I’m not sure why exactly, my visit to but the museum of plaster figures in Lucca probably had something to do with it, but the other day, I was thinking about migratory birds.
Up popped an image in my mind’s eye of flying ducks (my UK home is close to marshlands), which made me think of those plaster ducks which were such a popular feature on many walls, half a century or so ago; kitsch then and probably retro-kitsch now.
Via another mental detour and I arrived at thoughts about a different form of migration, and the trade in plaster figurines. This brings me nicely to my trip to Lucca’s interesting plaster figure museum. Read on to discover how plaster figures and migration are linked.
The Plaster Museum
Recently I made a trip to Coreglia Antelminelli’s little museum; the Museum of Plaster Figurines and Emigration (il Museo della Figurina di Gesso e dell’Emigrazione). The museum is situated in Palazzo Vanni; a house that once belonged to Cavaliere Carlo Vanni. He was from a family of gesso (plaster) figurine makers, and founder of a school in the town.
The museum displays examples of the gesso figurines and information about their creators, alongside the story of their far-reaching history of emigration from this part of Tuscany.
BUT, before entering the museum, get rid of ideas of kitsch or retro kitsch; for the most part, the figures you will see are works of art in themselves, and cover a huge range of subjects.
You will walk see ancient Greek and Roman characters (both real and mythological), figures of Italian and international historical statesmen, poets, writers and composers. You will be able to view copies (in miniature of course) of famous works of art, for example Michelangelo’s “David”. There are also many more figurines with a, perhaps, more popular appeal such as animals and birds, as well as figurines for presepi (Nativity scenes).
There is a display about Carlo Vanni’s school (Scuola di Disegno e Plastica), which was founded in 1833, to provide a basic education for those who wanted to emigrate and continue their work as gesso figurine makers.
For me, the most interesting part of the museum is that which exhibits documents such as passports, photographs and letters, relating to this unusual, and often very lucrative, emigration.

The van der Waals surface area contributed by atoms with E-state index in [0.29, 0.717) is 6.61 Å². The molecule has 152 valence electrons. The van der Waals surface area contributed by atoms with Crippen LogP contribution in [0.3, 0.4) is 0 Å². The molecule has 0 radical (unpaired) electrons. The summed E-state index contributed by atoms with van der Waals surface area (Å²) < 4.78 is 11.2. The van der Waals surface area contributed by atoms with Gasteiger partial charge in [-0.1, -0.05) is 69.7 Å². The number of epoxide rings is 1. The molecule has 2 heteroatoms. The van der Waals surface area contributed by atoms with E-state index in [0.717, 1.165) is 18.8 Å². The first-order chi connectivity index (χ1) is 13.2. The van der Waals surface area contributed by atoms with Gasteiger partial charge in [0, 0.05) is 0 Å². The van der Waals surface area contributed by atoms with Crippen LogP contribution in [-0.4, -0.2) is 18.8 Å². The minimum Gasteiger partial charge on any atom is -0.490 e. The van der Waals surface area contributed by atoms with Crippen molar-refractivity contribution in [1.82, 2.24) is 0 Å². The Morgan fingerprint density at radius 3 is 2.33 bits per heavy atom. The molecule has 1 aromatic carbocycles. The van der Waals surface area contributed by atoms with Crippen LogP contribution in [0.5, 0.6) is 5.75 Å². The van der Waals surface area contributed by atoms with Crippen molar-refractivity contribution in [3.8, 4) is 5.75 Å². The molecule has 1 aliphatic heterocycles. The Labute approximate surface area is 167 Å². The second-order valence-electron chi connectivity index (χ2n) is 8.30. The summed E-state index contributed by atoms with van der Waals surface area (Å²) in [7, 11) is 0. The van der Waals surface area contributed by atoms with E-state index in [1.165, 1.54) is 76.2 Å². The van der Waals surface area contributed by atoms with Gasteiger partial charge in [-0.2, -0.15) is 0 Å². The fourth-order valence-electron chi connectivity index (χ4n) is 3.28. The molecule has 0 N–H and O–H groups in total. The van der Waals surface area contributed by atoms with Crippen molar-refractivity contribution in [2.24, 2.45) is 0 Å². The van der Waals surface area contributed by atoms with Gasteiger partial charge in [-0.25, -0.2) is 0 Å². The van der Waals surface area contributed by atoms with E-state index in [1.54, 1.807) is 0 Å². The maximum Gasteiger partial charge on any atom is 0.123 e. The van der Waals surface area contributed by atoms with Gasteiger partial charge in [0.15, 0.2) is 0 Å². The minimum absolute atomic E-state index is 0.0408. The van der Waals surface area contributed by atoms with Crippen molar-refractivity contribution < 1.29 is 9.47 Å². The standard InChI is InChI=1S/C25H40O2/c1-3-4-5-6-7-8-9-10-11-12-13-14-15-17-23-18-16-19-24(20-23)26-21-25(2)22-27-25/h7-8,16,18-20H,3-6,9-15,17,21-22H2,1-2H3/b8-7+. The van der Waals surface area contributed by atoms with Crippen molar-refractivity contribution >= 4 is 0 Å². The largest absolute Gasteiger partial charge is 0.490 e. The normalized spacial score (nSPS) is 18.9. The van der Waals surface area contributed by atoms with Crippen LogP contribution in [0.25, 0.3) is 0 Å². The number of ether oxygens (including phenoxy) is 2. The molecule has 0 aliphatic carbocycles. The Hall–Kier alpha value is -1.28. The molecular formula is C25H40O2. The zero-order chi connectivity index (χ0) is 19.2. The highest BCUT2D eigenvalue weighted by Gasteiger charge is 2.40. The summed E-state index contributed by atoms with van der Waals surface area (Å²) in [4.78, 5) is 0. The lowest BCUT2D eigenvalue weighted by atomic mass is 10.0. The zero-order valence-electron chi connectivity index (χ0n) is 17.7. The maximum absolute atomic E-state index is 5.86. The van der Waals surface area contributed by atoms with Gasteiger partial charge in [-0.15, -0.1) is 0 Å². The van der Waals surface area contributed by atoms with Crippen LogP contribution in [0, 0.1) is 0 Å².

The Serchio and Lima Valleys have a long history of emigration, mostly of agricultural workers. However, there were a significant number of figurinai (figurine makers). Their emigration had become something of a torrent by the early 18th century; so much so, that officials in Barga and Coreglia Antelminelli complained about a lack of labour.
These figurinai, initially from many of the area’s hilltop villages, travelled to Italy’s major cities, as well as abroad, especially to France; probably due to the fact that Napoleon’s sister ruled Lucca at that time. After Napoleon’s era, the figurinai travelled more extensively through Europe, as well as to North and South America, the Far East and even Australia.
Whilest travelling, the figurinai both made and sold their figurines. They carried their moulds and tools with them, thus needing only to acquire the plaster of paris. They travelled in small groups or companies (called compagnia). Each compagnia usually came from the same village, and often from the same family.
By the early 19th century, the compagnia was a well-defined group, with each member having his own specific task. The “capo compagnia” (the boss of the group) was usually the oldest and most experienced man, who had sufficient money to buy the equipment etc. needed. Under him were several other men whose job it was to help make the gesso figurines, while the boys in the compagnia went out to sell them on the streets of nearby towns.
Moulds were generally carried by the compagnia, but sometimes a group had with them someone skilled enough to make the moulds. This was a huge advantage if the compagnia found themselves in a place where tastes were different; they made new moulds and created new figurines to suit the market.
The Plaster Cats – Gatti Lucchesi
One of the earliest figurines, and also one of the easiest to make, was that of a sitting cat, often grey in colour due to candle or lamp smoke. These gatti lucchesi (cats from Lucca) were very popular in their day. Such a cat is now the emblem of the museum, and testimony to the long history and traditions of the people who left their villages to sell their figurines throughout the world.
The Decline of Plaster
Like so much else, the heyday of the figurinai came to an end; changing tastes, cheaper and more easily produced alternatives, anti child-labour legislation etc. By the end of WW2 it was almost finished, becoming little more than a cottage industry in a few villages, producing figurines of saints and for Nativity scenes. The artistic quality, and range, of what used to be produced has, for the most part, been replaced by brightly coloured, almost garish, figures, sacred and profane.
Coreglia Antelminelli’s museum is one of several museums in these parts and, along with the others, it is well worth a visit. None of these museums is large, but all are fascinating. Certainly I always come away from them with a greater understanding of what has helped to shape the little corner of Tuscany known as the Serchio Valluey in which I find myself.
By Jenny M Want
For Jenny, living in Italy is a dream come true. A retired teacher, she now lives in scenic Barga in Tuscany with her partner David.
Immersed in Barga life, Jenny passes her time writing, researching, observing and learning.
Jenny has written a fun book for children set in Barga, Tuscany – The Bat of Barga.
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